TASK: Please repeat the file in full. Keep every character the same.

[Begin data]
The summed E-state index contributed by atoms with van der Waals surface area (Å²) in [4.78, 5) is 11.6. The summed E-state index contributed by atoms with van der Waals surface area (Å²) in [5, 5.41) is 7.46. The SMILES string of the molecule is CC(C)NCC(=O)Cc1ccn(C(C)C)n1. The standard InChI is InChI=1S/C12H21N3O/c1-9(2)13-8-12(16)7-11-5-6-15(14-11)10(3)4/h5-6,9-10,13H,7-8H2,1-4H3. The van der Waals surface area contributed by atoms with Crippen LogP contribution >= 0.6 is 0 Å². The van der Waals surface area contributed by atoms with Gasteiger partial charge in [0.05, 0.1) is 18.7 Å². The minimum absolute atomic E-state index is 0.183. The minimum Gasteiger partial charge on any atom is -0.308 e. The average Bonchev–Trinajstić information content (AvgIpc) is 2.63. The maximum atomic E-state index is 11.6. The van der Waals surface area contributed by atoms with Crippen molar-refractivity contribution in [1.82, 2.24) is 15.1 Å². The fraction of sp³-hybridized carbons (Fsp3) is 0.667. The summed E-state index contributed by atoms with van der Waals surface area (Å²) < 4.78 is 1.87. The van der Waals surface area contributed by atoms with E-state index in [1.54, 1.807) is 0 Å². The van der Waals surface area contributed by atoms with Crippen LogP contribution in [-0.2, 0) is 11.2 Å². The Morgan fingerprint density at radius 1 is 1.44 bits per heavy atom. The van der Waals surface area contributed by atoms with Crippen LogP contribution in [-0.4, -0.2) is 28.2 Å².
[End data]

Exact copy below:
The summed E-state index contributed by atoms with van der Waals surface area (Å²) in [4.78, 5) is 11.6. The summed E-state index contributed by atoms with van der Waals surface area (Å²) in [5, 5.41) is 7.46. The SMILES string of the molecule is CC(C)NCC(=O)Cc1ccn(C(C)C)n1. The standard InChI is InChI=1S/C12H21N3O/c1-9(2)13-8-12(16)7-11-5-6-15(14-11)10(3)4/h5-6,9-10,13H,7-8H2,1-4H3. The van der Waals surface area contributed by atoms with Crippen LogP contribution >= 0.6 is 0 Å². The van der Waals surface area contributed by atoms with Gasteiger partial charge in [0.05, 0.1) is 18.7 Å². The minimum absolute atomic E-state index is 0.183. The minimum Gasteiger partial charge on any atom is -0.308 e. The average Bonchev–Trinajstić information content (AvgIpc) is 2.63. The maximum atomic E-state index is 11.6. The van der Waals surface area contributed by atoms with Crippen molar-refractivity contribution in [1.82, 2.24) is 15.1 Å². The fraction of sp³-hybridized carbons (Fsp3) is 0.667. The summed E-state index contributed by atoms with van der Waals surface area (Å²) < 4.78 is 1.87. The van der Waals surface area contributed by atoms with E-state index in [1.54, 1.807) is 0 Å². The van der Waals surface area contributed by atoms with Crippen LogP contribution in [-0.2, 0) is 11.2 Å². The Morgan fingerprint density at radius 1 is 1.44 bits per heavy atom. The van der Waals surface area contributed by atoms with Crippen LogP contribution in [-0.4, -0.2) is 28.2 Å².